How Conservatives Can Win Back America

Recently, I entered into an essay contest sponsored by the Intercollegiate Studies Institute. The essay I wrote was in response to this question: Is preserving constitutional order sufficient to stem the cultural tide against a free and traditional society? Why or why not?

A quick scroll through the television guide exposes the forces operating against a free and traditional society. Just a few clicks of the remote reveal a not quite juxtaposition between media hosts ripping on conservatives, late night comedians ripping on conservatives, and sports analysts… ripping on conservatives. With the television as more or less the epicenter of modern American culture, the effects of its rampant display of liberalism cannot be good for conservatives. This begets the question of how conservatives should respond. While constitutional order can assist in preventing swift change on a legislative level, ultimately conservatives are only going to be able to stem the cultural tide against a free and traditional society if they fight in the trenches where culture is created.

It is without question that the Constitution is designed precisely for the purposes of slowing change at the governmental level. The complex system of separation of powers and checks and balances forces disparate groups to collaborate and compromise rather than allow a simple majority to enact the laws we live by. The proof is in the pudding. Governmental change occurs at a far slower level in the United States than it does in Europe under parliamentary systems. In addition, the pace of change has only picked up in the United States as the constitutional order has unraveled, with the president assuming a primary role in crafting legislative policy, executive branch agencies enacting their own regulations, and justices and judges veering away from constitutional originalism and textualism.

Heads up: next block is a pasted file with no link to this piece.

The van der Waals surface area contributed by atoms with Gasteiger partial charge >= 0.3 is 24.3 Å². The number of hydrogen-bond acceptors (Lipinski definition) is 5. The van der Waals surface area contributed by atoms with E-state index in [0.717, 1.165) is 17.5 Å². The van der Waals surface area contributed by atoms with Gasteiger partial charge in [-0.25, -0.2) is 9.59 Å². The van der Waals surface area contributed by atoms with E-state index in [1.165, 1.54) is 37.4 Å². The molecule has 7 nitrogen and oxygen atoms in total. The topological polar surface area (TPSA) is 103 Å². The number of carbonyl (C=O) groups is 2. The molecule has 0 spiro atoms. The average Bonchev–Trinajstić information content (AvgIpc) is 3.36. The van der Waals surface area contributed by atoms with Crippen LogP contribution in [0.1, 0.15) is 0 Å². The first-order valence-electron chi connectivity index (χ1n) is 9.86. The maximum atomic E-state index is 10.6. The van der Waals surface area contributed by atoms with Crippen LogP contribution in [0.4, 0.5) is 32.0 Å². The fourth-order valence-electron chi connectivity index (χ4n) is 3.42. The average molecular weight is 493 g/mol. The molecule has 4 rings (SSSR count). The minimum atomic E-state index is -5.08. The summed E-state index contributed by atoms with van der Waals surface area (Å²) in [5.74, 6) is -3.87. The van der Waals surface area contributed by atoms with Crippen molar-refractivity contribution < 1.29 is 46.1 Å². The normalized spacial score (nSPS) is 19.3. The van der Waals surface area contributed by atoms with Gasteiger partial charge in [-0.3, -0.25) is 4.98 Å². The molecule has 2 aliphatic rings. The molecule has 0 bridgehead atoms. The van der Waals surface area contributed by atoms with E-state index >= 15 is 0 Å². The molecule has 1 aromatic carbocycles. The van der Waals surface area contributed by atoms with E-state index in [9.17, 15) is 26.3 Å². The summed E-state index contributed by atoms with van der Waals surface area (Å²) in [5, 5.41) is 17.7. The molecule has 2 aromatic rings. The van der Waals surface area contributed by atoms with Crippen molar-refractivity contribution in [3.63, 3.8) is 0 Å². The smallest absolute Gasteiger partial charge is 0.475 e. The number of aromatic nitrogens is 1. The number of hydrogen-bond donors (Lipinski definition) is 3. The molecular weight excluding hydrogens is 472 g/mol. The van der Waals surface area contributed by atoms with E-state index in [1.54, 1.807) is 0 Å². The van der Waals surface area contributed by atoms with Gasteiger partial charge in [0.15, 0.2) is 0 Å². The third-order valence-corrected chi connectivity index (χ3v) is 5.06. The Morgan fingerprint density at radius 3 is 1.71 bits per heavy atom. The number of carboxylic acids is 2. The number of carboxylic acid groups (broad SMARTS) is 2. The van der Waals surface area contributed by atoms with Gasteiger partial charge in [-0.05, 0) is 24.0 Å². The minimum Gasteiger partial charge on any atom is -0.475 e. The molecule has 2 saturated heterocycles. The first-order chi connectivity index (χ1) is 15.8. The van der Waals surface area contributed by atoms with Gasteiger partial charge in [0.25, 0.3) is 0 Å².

However, logic dictates that preserving the constitutional order is not in and of itself sufficient to stemming the cultural tide against a free and traditional society. First and foremost, the constitutional order still permits change. If a party holds the presidency, the House, sixty seats in the Senate, and majorities on the courts (though a supposedly nonpartisan institution), then that party can make change as it wishes. Furthermore, if three-fourths of Congress or three-fourths of the states are in agreement, changes to the very Constitution itself can be made. In other words, if three-fourths of the people are in agreement to destroy a free and traditional society, then the Constitution is not going to stop them. Constitutional order can only stem the cultural tide if enough of the electorate wishes to elect tide stemmers. Therefore, a primacy should be placed on ensuring that as much of the electorate as possible believes in the ideas of freedom and traditionalism.